Skip to main content
opinion

Rioters walk down a hallway after a confrontation inside the U.S. Capitol on Jan. 6, 2021.Manuel Balce Ceneta/The Associated Press

Last December, a Louisiana man walked free from jail after spending 12 years of a life sentence for selling two undercover cops $30 worth of pot.

Fate Winslow, 53, who is Black, had been previously prosecuted for a few non-violent offences before he was sent off to prison, supposedly for good. Earlier last year, Derek Harris, who is also Black and a former member of the U.S. armed forces, was released from prison by a U.S. court after spending nine years of a life sentence for selling about $40 worth of marijuana.

Fair Bryant, 63 years old and Black, didn’t fare as well. Sentenced to life in 1997 for stealing a pair of hedge clippers, he had his bid to be released from jail denied last year by a 5-to-1 decision of the Louisiana State Supreme Court. The lone dissenting judge was a Black woman – her five colleagues are white males. Mr. Bryant was later set free by the parole board last year.

I reference these cases to demonstrate what American justice looks like – especially if you’re Black. Studies show that Black men who commit the same crime as their white counterparts receive prison sentences that are, on average, 20 per cent longer. The cases are also illustrative of the length of time you can spend in prison for relatively minor charges, often depending on the colour of your skin.

It is against this backdrop that we consider the pending charges and future sentences of those involved in the insurrection at the U.S. Capitol on Jan. 6 – a group comprised almost exclusively of white men and women.

But first we will see what happens when the U.S. Senate gathers to consider impeachment charges against former U.S. President Donald Trump for his role in inciting the siege. If the Senate was a real court, Mr. Trump’s fate would likely not be in doubt. There is well-documented public evidence that underscores the role he played in compelling hundreds to storm the Capitol to protest an election outcome he repeatedly lied about, convincing his followers it was illegally stolen by the Democrats.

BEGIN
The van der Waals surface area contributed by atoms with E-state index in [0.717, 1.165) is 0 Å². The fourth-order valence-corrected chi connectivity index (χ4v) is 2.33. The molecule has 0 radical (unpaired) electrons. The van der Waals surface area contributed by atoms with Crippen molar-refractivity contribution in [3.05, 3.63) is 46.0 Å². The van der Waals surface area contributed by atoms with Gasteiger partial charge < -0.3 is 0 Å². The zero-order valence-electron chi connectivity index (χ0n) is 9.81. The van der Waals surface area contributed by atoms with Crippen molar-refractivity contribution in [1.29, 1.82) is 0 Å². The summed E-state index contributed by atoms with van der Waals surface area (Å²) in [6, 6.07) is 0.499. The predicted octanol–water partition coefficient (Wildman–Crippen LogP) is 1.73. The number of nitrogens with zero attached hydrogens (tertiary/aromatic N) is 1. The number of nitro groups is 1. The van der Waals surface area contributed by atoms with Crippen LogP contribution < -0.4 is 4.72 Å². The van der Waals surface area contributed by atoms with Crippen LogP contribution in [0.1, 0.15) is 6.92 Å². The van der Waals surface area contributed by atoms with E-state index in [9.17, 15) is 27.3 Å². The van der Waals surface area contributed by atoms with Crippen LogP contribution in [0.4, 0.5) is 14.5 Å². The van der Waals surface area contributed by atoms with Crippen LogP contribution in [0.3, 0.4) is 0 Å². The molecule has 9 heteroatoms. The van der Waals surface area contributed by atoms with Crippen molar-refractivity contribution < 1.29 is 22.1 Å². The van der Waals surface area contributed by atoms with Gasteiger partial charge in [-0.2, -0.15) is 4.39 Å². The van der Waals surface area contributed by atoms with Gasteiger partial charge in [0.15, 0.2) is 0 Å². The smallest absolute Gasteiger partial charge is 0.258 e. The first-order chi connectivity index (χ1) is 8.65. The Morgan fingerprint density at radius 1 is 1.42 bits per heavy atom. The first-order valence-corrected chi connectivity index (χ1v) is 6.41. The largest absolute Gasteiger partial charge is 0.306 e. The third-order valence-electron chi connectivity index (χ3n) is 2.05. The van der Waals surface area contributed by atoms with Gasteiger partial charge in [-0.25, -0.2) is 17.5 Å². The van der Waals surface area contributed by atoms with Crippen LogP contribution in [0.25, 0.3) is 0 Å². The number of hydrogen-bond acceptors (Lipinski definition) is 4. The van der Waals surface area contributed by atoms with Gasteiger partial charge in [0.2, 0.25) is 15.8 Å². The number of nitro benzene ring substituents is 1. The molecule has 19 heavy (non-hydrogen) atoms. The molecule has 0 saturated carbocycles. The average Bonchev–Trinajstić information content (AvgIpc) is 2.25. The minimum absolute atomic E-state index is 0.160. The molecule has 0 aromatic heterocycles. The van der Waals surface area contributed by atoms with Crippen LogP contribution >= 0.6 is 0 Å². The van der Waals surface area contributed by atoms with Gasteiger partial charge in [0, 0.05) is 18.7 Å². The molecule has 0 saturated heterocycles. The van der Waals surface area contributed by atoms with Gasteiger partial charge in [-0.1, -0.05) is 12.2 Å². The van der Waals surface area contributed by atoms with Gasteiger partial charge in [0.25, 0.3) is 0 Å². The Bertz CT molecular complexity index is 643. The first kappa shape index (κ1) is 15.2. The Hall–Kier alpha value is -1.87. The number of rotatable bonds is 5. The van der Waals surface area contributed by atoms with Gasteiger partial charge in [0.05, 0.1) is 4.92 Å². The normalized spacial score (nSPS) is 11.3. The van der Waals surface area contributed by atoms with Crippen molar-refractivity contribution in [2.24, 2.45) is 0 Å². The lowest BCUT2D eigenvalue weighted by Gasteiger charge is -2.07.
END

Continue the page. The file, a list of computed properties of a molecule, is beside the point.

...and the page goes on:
But all signs indicate Mr. Trump will not be held to account. Instead, most Republican senators plan on giving him a get-out-of-jail-free card – almost exclusively allocated to those who are white and wealthy. Sadly, most people expect this outcome, given the level of corruption and privilege that courses through the corridors of power in Washington.

The truer test will be what happens with the rank-and-file rioters themselves. What will be their destiny?

More than 180 people have been charged so far, accused of crimes including disorderly conduct, obstructing law enforcement, civil disobedience, carrying firearms and theft and destruction of public property. As yet, no one has been charged with murder or conspiring to commit murder, despite the fact a police officer died as a consequence of the attack. Many of those arrested have been freed on bail, including a white woman in her early 20s accused of stealing House Speaker Nancy Pelosi’s laptop and purportedly planning to sell its contents to the Russians.

Of course, you can see a Black or Muslim-American accused of such a crime being released on bail too – can’t you?

While the charges against most of the rioters are serious, they are not as weighty as something like seditious conspiracy. Charges for this crime would be applicable when two or more people “use force to prevent the execution of any law of the U.S.” I don’t think there is any doubt that’s what many were there to do – stop Congress from certifying the vote that would officially make Joe Biden president. And yet, legal experts expect few, if any, of the rioters to be charged with this crime.

It’s also unclear if any of these rioters will fall victim to an executive order signed by Mr. Trump in the wake of the Black Lives Matter protests last summer, which states that anyone convicted of vandalism or destruction of historic monuments be given up to 10 years in prison. There may not be a greater example of a historical monument in the U.S. than the country’s temple of democracy.

If historical trends continue, however, it’s doubtful many of these people will be put away for long for their crimes – or as long as their fellow Americans of a different race might have been.

Let’s face it – the police response to the riot itself was a shocking display of the disgusting double standard that exists in the U.S. Judgment time for those involved is likely to be no less revealing.

Keep your Opinions sharp and informed. Get the Opinion newsletter. Sign up today.